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Converged Devices >> Waiting on the Wave

Are you prepared to handle the information needs of the next wave of college students? Start planning now, to prevent a tsunami of mobile devices from overwhelming your wireless networks.

Waiting on the WaveAsh Dyer is building the ultimate digital playground for college students and residents in Cambridge, MA. As a researcher for MIT’s Project Airnet, Dyer this year is helping to deploy a citywide wireless mesh network that will be free for all Cambridge residents and students. But the Cambridge network isn’t the only one of its kind. Across the country, universities are helping towns and cities deploy public broadband systems that will ultimately serve millions of students, residents, and businesses. Eager proponents of these broadband WiFi systems include such schools as Ball State University (IN) and Case Western Reserve University (OH). As each new public broadband network comes online, it paves the way for new types of mobile devices to hop on to the internet. It also sets the stage for universities to rework their existing applications for mobile access.

“Potentially, any server-based function can be reformatted for small-screen display and touchpad interaction,” asserts H. O’Neal Smitherman, vice president for information technology and CIO at Ball State. “Even such functions as class cancellations through Blackboard are possible.”

What a boon for students; they simply crave that type of mobile power—and a whole lot more. Today, more than half of Harvard Medical School (MA) students carry personal digital assistants (PDAs) such as iPods, Palm handhelds, Pocket PCs, and smart phone devices, according to a recent survey by Harvard Medical School (see charts in this article). And nearly 20 percent of the survey participants say they’re eager to hear class lectures as podcasts, and to view lectures as digital videos on their portable devices.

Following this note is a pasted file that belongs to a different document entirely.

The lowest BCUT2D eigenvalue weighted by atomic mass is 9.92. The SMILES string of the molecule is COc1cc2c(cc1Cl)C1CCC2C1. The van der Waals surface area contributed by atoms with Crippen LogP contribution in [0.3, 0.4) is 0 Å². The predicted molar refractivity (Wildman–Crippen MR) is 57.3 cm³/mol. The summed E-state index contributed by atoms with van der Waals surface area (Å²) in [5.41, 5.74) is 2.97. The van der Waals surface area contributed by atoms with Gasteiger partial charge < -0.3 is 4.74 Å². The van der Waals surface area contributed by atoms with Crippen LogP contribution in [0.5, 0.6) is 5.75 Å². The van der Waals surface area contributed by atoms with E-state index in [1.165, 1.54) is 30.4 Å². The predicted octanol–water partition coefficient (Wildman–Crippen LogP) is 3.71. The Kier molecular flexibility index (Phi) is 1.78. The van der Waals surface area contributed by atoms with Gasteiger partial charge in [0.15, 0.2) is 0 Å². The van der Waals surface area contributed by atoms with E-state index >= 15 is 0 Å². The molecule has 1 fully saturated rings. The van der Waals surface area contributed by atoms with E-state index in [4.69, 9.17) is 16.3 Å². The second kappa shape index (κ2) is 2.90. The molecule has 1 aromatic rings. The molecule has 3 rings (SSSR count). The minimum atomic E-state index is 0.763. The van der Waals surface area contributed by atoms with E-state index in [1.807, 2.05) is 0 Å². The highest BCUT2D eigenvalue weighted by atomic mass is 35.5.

Yet despite such lofty goals, it’s important to remember that the mobile revolution remains in its early stages. For instance, only 5 percent of students use their PDAs and cell phones for e-mail services, according to Harvard’s survey results.

Vendors are feverishly working to develop new capabilities for mobile phones.

Still, there’s growing evidence that students want to trade in their laptops for smaller mobile devices. According to focus groups conducted by Wireless Harlem, a nonprofit public broadband advocate in New York City, most people ages 16 to 30 want laptop-type functionality squeezed into their smart phones. “Wireless Harlem also found that this age group wasn’t swayed by advertisements, but relied much more on word of mouth,” says Dyer. “Therefore, if you see something adopted by a group of students, you can expect it to become somewhat of an epidemic.”

The Road Ahead: Dual Mode

University CIOs and their municipal counterparts will need to ensure that broadband systems provide plenty of bandwidth for hundreds of different devices used by thousands—and perhaps even millions—of users. Some university WiFi networks are already clogged with too many users. Moreover, universities must somehow provide wireless network access while safeguarding student privacy.

Waiting on the Wave

Do You Own a PDA? Students may be better primed
than you thought for expanded mobile data delivery.
Above, the percentage of Harvard Medical School
students owning a personal digital assistant.

Not surprisingly, many colleges are testing endpoint security solutions and next-generation encryption technologies. Among the most promising offerings is identity-based encryption (IBE), which uses e-mail information to protect user identities; Voltage Security and several other start-ups are working overtime to popularize IBE.

To be sure, tomorrow’s college campuses will be filled with converged devices that allow students to easily roam between cellular networks, WiFi networks, and other types of broadband systems. The rise of so-called dualmode phones—which move seamlessly between cellular and WiFi networks— appears inevitable. Worldwide shipments of dual-mode handsets are expected to skyrocket from a few hundred thousand units this year to 300 million units in 2011, according to market research firm ABI Research.